Blade Runner 2049: A Review by Michael Triay

     Since it made its 1982 debut, Blade Runner has revolutionized the science fiction genre moving forward. Although the film had no initial success upon its release, it has had massive cultural impact across various pop culture platforms since then and has amassed a cult following.
     The sci-fi noir movie focuses on Rick Deckard (Harrison Ford), an ex-cop, who is thrust back into the fold and is tasked by the LAPD with retiring a group of replicants stowing away on Earth. Replicants are known as beings virtually identical to humans, that are outlawed on Earth, and superior in strength and ability and at least equal in intelligence, to the genetic engineers that created them. Deckard returns to the Blade Runner unit which is a special force that disposes of the androids; this is not known as execution but retirement. When Deckard goes to the Tyrell Corporation, the outfit that manufactures the bioengineered species, complications start to arise as Deckard becomes attached to Rachel, an employee who comes to the conclusion that she’s a replicant.
     Like its predecessor, Blade Runner 2049 takes place in a futuristic dystopian Los Angeles. This new iteration centers on a new Blade Runner, K (Ryan Gosling). While on assignment, K discovers a devastating truth that will ignite a war between humans and replicants leaving what’s left of society in shambles. His investigation will eventually lead him to Rick Deckard, who’s been missing for over 30 years. With the help of the jaded recluse and his lover, Joi, (Ana De Armas) the question becomes: what lengths is K willing to go to in order to maintain balance?
     Visually, Blade Runner 2049 is an absolute powerhouse. It seamlessly blends practical effects and CGI (computer-generated imagery). This perfect amalgamation along with vivid colors and detailed set design make it a pleasure to behold. Whether it’s vibrant neon nightlife or hazy misty vistas striking the screen, each frame is dripping with immense beauty. Veteran cinematographer Roger Deakins continues to show that he’s a master of his craft by providing a various range of shots at different junctures. Whether he’s displaying desolate panoramic landscapes or busy bustling streets, it’s clear that versatility is his middle name. Composers Hans Zimmer, Johann Johannsson and Benjamin Wallfisch pay homage to Blade Runner composer Vangelis by using synthesizers to create the majority of the music, but also reinvigorate it for a modern day audiences.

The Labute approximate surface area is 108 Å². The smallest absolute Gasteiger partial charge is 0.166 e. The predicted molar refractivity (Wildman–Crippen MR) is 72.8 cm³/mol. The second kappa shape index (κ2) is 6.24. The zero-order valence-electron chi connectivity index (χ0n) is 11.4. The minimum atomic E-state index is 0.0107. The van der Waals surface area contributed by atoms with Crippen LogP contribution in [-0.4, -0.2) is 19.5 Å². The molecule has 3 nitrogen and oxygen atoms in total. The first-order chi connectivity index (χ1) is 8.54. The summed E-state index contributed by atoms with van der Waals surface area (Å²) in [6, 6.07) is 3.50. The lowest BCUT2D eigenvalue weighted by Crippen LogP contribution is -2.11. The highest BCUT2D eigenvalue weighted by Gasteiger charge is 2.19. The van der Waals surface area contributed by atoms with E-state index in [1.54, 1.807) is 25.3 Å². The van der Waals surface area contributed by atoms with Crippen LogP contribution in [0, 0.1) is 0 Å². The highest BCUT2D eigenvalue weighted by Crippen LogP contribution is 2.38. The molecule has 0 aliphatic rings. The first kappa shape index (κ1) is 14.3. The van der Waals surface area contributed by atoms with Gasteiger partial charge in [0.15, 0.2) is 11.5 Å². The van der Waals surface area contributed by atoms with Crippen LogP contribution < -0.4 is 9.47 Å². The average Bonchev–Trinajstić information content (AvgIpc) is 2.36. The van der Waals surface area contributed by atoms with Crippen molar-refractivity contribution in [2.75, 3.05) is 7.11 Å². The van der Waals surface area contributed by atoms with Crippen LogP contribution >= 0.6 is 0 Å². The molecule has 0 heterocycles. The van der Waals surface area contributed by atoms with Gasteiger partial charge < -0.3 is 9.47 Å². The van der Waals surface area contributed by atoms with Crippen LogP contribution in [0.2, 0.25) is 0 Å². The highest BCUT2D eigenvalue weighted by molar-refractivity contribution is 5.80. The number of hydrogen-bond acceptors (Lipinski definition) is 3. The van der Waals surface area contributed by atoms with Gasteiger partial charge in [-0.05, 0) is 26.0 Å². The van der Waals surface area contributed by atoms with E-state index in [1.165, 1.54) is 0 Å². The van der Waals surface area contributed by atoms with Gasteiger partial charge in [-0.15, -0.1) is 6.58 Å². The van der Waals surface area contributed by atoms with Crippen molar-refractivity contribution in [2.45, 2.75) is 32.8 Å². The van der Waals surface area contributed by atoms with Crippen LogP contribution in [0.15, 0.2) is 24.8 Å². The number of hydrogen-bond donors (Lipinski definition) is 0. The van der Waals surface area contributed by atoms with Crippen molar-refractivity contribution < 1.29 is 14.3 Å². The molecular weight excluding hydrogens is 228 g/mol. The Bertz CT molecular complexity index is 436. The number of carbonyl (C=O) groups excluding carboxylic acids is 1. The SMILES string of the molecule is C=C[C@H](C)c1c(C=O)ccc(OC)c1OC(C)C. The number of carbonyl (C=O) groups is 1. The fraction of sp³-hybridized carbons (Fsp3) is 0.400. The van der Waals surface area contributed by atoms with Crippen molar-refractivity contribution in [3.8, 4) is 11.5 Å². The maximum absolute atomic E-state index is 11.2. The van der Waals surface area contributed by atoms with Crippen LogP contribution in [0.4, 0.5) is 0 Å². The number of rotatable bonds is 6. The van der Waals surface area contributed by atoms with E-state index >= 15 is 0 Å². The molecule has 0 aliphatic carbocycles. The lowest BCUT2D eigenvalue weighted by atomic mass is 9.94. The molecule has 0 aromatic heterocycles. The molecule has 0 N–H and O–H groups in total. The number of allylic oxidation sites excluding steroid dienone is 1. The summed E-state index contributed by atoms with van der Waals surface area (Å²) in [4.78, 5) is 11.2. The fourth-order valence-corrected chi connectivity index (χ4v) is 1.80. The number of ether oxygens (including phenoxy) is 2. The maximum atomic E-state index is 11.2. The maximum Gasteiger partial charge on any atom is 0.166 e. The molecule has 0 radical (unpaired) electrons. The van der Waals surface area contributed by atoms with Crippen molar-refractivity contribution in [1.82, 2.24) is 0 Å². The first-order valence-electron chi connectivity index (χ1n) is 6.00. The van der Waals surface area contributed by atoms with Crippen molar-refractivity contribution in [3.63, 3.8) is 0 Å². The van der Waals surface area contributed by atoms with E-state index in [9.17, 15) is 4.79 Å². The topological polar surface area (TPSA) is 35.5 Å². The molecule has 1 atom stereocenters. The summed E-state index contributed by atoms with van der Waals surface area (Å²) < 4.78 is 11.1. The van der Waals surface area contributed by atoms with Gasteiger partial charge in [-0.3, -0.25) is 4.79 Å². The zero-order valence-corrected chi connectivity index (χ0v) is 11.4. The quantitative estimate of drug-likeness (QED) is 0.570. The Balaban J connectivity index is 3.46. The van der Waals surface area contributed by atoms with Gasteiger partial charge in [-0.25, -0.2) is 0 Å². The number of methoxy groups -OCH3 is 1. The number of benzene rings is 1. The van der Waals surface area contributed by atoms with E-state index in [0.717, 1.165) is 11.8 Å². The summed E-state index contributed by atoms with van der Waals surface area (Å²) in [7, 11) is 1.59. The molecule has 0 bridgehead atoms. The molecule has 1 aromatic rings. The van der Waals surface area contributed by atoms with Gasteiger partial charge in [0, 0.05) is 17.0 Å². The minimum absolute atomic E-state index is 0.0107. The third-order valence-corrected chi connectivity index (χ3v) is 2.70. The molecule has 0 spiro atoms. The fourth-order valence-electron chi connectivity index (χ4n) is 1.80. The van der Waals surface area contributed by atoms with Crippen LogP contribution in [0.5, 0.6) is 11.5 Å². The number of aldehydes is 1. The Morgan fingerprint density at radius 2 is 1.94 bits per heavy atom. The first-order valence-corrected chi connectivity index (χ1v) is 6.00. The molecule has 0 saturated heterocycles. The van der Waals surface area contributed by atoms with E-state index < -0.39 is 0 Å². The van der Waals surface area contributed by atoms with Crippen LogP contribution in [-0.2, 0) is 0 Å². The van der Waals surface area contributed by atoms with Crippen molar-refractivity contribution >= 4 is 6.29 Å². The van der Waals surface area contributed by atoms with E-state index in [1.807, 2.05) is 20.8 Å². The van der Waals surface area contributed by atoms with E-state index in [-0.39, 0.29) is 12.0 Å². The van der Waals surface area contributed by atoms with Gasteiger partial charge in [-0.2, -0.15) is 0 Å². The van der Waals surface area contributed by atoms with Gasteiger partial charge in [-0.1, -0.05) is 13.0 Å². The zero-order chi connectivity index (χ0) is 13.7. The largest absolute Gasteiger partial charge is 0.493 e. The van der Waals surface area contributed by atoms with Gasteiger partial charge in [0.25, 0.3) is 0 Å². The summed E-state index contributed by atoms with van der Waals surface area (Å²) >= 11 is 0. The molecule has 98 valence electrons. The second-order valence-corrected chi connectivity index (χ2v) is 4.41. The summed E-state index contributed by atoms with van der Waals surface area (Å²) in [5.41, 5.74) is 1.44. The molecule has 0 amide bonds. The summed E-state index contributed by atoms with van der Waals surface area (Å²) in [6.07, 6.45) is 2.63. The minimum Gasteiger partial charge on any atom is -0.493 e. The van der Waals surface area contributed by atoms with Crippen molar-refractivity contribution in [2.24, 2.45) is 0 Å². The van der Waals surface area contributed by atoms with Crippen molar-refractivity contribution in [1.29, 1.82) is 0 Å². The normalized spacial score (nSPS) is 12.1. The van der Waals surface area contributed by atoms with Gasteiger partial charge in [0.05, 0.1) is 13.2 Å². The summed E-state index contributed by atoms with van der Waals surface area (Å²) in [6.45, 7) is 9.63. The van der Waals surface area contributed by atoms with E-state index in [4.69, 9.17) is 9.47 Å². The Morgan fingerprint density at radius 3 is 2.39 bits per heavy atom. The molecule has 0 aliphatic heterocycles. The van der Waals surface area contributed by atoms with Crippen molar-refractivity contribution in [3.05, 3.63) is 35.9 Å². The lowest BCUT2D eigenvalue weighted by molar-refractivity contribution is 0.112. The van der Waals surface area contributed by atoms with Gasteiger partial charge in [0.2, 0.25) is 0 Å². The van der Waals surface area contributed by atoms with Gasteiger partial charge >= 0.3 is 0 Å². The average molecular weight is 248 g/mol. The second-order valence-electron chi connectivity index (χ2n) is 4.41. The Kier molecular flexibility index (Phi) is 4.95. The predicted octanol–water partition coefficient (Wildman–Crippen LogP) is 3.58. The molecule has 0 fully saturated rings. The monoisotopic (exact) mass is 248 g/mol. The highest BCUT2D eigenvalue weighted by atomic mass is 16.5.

In terms of pacing and story, it’s a downtempo film. The franchise has always been more intellectually engaging than anything else. The original film asks the question what does it mean to be human and leaves the answer up to the audience. Unfortunately, the existential theme takes a backseat to focus more on characters and the drama that surrounds them. Action sequences are scarce but effective as they exhilaratingly propel the story forward and keep it from getting dull. There are also plenty of surprising plot twists that don’t fall into familiar tropes. Gosling does a great job of portraying the reserved but audacious character, K. He pairs very well with Ford’s witty assertive Deckard. Ana De Armas also provides some good genuine endearment throughout. Jared Leto plays Niander Wallace, CEO of Wallace Corporation, creator of the new model of replicants. He has a very miniscule role and while he doesn’t add much to the narrative, his threatening presence and cruelty makes it enjoyable enough. Sylvia Hoeks, however, who plays his right hand man is great as Luv. She’s ruthless and daring, which makes it that much more suspenseful as the film progresses.
     Overall, Blade Runner 2049 is an excellent sequel to the original cult classic. It boasts incredible captivating visual effects and amazing music. While it does step away from the philosophical themes that were largely a part of the first film, it provides a gripping detective story in its place. It is, however, a very steadily paced film that won’t appeal to everyone. Any passionate fans of the franchise or film in general will certainly enjoy it, but if you’re searching for a fast-paced action extravaganza, look elsewhere.

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